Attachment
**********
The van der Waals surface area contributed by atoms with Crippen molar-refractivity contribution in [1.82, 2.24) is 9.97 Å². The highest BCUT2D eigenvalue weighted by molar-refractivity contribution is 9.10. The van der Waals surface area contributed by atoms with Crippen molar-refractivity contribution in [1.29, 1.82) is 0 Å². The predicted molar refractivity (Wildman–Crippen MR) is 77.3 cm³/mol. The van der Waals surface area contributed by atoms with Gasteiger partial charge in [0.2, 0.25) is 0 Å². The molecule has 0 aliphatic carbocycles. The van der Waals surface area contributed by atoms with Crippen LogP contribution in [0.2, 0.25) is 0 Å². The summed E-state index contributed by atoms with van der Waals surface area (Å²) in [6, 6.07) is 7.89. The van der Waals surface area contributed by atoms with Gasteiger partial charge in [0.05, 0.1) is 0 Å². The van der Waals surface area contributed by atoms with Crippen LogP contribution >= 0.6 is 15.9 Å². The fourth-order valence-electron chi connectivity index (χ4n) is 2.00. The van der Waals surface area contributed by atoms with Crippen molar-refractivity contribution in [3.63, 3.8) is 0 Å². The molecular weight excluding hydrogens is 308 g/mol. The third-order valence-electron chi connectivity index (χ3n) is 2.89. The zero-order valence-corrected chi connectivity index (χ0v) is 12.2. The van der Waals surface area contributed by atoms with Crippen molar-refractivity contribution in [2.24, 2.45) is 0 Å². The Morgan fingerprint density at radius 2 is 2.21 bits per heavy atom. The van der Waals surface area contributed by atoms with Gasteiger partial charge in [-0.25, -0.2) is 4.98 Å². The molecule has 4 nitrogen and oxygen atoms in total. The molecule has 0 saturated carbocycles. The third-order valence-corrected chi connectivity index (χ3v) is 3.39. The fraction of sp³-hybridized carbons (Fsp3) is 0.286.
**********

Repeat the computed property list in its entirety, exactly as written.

The van der Waals surface area contributed by atoms with Crippen molar-refractivity contribution in [1.82, 2.24) is 9.97 Å². The highest BCUT2D eigenvalue weighted by molar-refractivity contribution is 9.10. The van der Waals surface area contributed by atoms with Crippen molar-refractivity contribution in [1.29, 1.82) is 0 Å². The predicted molar refractivity (Wildman–Crippen MR) is 77.3 cm³/mol. The van der Waals surface area contributed by atoms with Gasteiger partial charge in [0.2, 0.25) is 0 Å². The molecule has 0 aliphatic carbocycles. The van der Waals surface area contributed by atoms with Crippen LogP contribution in [0.2, 0.25) is 0 Å². The summed E-state index contributed by atoms with van der Waals surface area (Å²) in [6, 6.07) is 7.89. The van der Waals surface area contributed by atoms with Gasteiger partial charge in [0.05, 0.1) is 0 Å². The van der Waals surface area contributed by atoms with Crippen LogP contribution >= 0.6 is 15.9 Å². The fourth-order valence-electron chi connectivity index (χ4n) is 2.00. The van der Waals surface area contributed by atoms with Crippen molar-refractivity contribution in [3.63, 3.8) is 0 Å². The molecular weight excluding hydrogens is 308 g/mol. The third-order valence-electron chi connectivity index (χ3n) is 2.89. The zero-order valence-corrected chi connectivity index (χ0v) is 12.2. The van der Waals surface area contributed by atoms with Crippen molar-refractivity contribution in [2.24, 2.45) is 0 Å². The Morgan fingerprint density at radius 2 is 2.21 bits per heavy atom. The van der Waals surface area contributed by atoms with Gasteiger partial charge in [-0.25, -0.2) is 4.98 Å². The molecule has 4 nitrogen and oxygen atoms in total. The molecule has 0 saturated carbocycles. The third-order valence-corrected chi connectivity index (χ3v) is 3.39. The fraction of sp³-hybridized carbons (Fsp3) is 0.286.